What a genius! Why don't we ever hear about poor Aristarchus? Robbed of his glory by Galileo, Corprenicus.

The illusion of free will

A study of patients undergoing brain surgery found that by electrically stimulating the appropriate regions of the brain, one could create in the patient the desire to move the hand, arm, or foot, or to move the lips and talk. It is hard to imagine how free will can operate if our behavior is determined by physical law, so it seems that we are no more than biological machines and that free will is just an illusion. P32

For example, we can't solve the equations governing the gravitational interactions of every atom in a person's body with every atom in the earth. But for all practical purposes the gravitational force between a person and the earth can be described in terms of just a few numbers, such as person's total mass. Similarily we can't solve the equations governing the behavior of complex atoms and molecules, but we have developed an effective theory called chemistry that provides an adequate explanation without accounting for every detail of the interactions. In the case of people, since we can't solve the equations that determine our behavior, we use the effective theory that people have free will. The study of our will, and of the behavior that arises from it, is the science of psychology. Economics is another effective theory, based on the notion of free will plus the assumption that people evaluate their possible alternative courses of action and choose the best. That effective theory is only moderately successful in predicting behavior because, as we all know, decisions are often not rational or are based on a defective analysis of the consequences of the choice. P33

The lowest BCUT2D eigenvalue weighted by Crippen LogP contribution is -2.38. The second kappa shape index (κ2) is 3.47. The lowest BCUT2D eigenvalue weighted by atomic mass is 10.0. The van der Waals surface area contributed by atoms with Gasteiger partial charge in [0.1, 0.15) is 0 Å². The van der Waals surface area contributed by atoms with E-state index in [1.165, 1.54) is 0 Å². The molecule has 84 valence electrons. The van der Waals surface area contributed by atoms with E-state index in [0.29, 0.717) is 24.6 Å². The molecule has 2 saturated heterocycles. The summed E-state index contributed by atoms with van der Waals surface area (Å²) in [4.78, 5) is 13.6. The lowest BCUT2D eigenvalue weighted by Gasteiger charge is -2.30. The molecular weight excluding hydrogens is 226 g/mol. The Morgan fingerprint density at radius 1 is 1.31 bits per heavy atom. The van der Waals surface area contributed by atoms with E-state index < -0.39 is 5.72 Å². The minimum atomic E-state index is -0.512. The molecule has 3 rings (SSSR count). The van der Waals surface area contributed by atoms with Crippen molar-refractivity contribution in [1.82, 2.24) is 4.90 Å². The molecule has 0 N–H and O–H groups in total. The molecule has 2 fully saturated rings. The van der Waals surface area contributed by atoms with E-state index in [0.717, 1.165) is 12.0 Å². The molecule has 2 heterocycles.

A model is a good model if it:

  1. Is elegant

  2. Contains few arbitraty or adjustable elements